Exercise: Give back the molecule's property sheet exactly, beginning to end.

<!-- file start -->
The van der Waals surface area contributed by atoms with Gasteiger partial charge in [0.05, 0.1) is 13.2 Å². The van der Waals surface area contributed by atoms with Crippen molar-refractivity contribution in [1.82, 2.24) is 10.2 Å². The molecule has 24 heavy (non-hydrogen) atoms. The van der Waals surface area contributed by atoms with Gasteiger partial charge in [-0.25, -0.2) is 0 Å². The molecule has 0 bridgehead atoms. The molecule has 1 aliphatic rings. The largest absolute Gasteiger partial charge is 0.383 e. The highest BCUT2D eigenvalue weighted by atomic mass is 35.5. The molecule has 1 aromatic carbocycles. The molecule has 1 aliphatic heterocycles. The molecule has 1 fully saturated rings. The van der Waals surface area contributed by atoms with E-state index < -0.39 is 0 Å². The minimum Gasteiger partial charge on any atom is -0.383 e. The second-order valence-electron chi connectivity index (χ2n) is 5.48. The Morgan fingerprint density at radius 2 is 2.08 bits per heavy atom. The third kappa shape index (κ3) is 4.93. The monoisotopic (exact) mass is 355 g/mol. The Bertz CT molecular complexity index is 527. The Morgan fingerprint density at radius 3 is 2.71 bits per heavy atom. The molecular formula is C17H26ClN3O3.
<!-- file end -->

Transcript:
The van der Waals surface area contributed by atoms with Gasteiger partial charge in [0.05, 0.1) is 13.2 Å². The van der Waals surface area contributed by atoms with Crippen molar-refractivity contribution in [1.82, 2.24) is 10.2 Å². The molecule has 24 heavy (non-hydrogen) atoms. The van der Waals surface area contributed by atoms with Gasteiger partial charge in [-0.25, -0.2) is 0 Å². The molecule has 0 bridgehead atoms. The molecule has 1 aliphatic rings. The largest absolute Gasteiger partial charge is 0.383 e. The highest BCUT2D eigenvalue weighted by atomic mass is 35.5. The molecule has 1 aromatic carbocycles. The molecule has 1 aliphatic heterocycles. The molecule has 1 fully saturated rings. The van der Waals surface area contributed by atoms with E-state index < -0.39 is 0 Å². The minimum Gasteiger partial charge on any atom is -0.383 e. The second-order valence-electron chi connectivity index (χ2n) is 5.48. The Morgan fingerprint density at radius 2 is 2.08 bits per heavy atom. The third kappa shape index (κ3) is 4.93. The monoisotopic (exact) mass is 355 g/mol. The Bertz CT molecular complexity index is 527. The Morgan fingerprint density at radius 3 is 2.71 bits per heavy atom. The molecular formula is C17H26ClN3O3.